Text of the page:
It is often said that all Americans, except for Native Americans (if you discount the journey across the Bering Straits) are from elsewhere. Our shared history is a complicated one. All nations have friction based on ethnic, religious, cultural and regional differences. Race for many nations is also problematic.
Yugoslavia no longer exists because of ethnic differences. India, despite occasional communal violence, thrives with numerous linguistic, religious, and caste differences. China uses military force to keep minorities in check. Our nation's history has been a story of intolerance, violence, as well as respect and cooperation among our diverse groups. Our nation needs to debate our history of assimilation.
Last month we celebrated Black History Month. There were some in the press who questioned the need for the month.
Obama's election, according to many, makes the United States a post-racial society. It was proposed that the song "Lift Ev'ry Voice and Sing" not be sung in our schools and be relegated to the dustbins of history by the editor of this very paper.
Why? Racism existed and still exists in our society. All groups and their neighbors need to remember their struggles and triumphs. Feminists have March. Italian Americans have October. Saint Patrick makes us all Irish. All ethnic groups have their own way to memorialize their uniqueness. My daughter was proud to learn about the struggle for civil rights and the antiwar protests in which her parents engaged themselves when young. All school children need to learn the songs of protest that inspired and gave optimism.
A few weeks ago I attended a lecture given by the Yale professor Beverly Gage. She is the author of "The Day Wall Street Exploded" - the story of an act of domestic terrorism on September 17, 1920.
Although the case was never solved, the incident was considered to be the work of Italian immigrants. This brutal, heinous bombing one-year after the bombing of Attorney General Palmer's house caused mass hysteria. As a result, our nation gave investigative powers to J. Edgar Hoover and the newly formed Federal Bureau of Investigation (FBI) to monitor left wing and immigrant organizations that advocate violence.
Immigrants from southern and eastern Europe were considered especially dangerous. Anti-Semitism was commonplace.
This progressive commented to the lecturer and those attending that it is ironic that the FBI did not until the Kennedy administration use its resources against the Ku Klux Klan, the most successful domestic terrorist group. During the 1920's the Klan had prominent supporters including presidents, governors, senators, congressmen, judges, mayors, and a future Supreme Court judge. A Klan march to our nation's capital was a major political event during the Roaring Twenties. Fear and violence were the Klan's methods. Castrations, lynching, bombings, cross burnings all across the nation gave African Americans, Jews, immigrants, and Roman Catholics reasons to tremble. It was estimated that fifteen percent of Americans belonged to the Klan in the twenties.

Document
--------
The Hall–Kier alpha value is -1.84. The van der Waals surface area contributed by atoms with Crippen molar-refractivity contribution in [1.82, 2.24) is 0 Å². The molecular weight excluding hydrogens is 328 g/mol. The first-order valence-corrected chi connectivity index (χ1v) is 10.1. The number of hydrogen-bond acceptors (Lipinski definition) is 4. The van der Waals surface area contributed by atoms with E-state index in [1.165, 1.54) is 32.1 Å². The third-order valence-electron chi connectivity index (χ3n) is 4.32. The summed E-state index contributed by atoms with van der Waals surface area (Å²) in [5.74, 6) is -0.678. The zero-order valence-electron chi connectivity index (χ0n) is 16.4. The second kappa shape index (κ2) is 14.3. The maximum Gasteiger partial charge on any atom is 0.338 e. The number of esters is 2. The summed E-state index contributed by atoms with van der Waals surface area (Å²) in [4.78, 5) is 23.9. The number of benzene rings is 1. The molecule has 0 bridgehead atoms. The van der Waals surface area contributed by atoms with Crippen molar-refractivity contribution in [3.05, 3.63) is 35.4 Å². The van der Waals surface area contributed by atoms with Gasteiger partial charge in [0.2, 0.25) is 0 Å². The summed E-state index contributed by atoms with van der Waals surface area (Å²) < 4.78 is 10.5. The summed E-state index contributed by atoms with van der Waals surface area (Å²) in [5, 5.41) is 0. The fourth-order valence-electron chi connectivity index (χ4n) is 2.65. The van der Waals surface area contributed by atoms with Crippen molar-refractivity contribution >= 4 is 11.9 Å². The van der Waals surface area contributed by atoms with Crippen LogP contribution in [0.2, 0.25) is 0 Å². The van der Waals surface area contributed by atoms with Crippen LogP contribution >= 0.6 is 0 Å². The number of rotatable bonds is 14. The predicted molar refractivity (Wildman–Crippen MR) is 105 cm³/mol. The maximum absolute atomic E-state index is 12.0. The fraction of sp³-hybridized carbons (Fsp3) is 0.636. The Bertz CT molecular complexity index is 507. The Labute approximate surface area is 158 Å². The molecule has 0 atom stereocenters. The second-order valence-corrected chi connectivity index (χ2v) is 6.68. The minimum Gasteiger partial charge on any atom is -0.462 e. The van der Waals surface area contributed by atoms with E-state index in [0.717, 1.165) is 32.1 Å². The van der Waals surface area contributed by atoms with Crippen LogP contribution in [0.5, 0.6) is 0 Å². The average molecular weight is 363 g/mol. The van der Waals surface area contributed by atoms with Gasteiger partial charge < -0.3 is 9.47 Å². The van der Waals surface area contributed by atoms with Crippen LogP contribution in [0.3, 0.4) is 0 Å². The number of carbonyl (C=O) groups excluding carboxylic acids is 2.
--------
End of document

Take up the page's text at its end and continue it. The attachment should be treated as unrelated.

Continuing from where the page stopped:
Moslems, Mexicans, and Asians are our new arrivals. Do we fear them? Of course, in dire economic times the oppressed victim is often given the additional burden of " not being one of us". All these new arrivals have experienced random acts of violence and discrimination.
Homosexuals often are targets of intolerance. The dirty secret of America is that the poor often inflict violence and race based attacks on each other; for example, African Americans attacking various immigrant groups, Native Americans owning slaves, whites not allowing blacks as members of labor unions etc. We all share some degree of culpability.
Presidents, generals, inventors, statesmen are important; but the slave, immigrant, and the worker are generally ignored when studying our history. I recommend "A People's History of the United States" by Howard Zinn. This book will help put American history in proper perspective. Too often American history ignores the people that built the country.
Spike Lee has made another masterpiece "Miracle at Santa Anna" - a portrayal of African American soldiers fighting not only for this nation but also their dignity and humanity in Italy during the Second World War. All the characters including the Germans were multi-dimensional. This movie was praised by the critics but did poorly at the box office. Serious films do not do well in times of economic distress. Please see this film by renting or buying the DVD; you will find yourself pondering the questions of racism, forgiveness, the futility of war, and the power of love.
We are products of our shared history. Let us lift our voices for liberty as the song declares. Let us celebrate our pain, our triumphs.
We owe this to the war vet, the slave, and the parents who left their native land to work in a sweatshop so a child would have a future; the people seeking to worship in peace, the child denied opportunity. We are diverse and still one. We can choose to thrive together or disintegrate as a nation.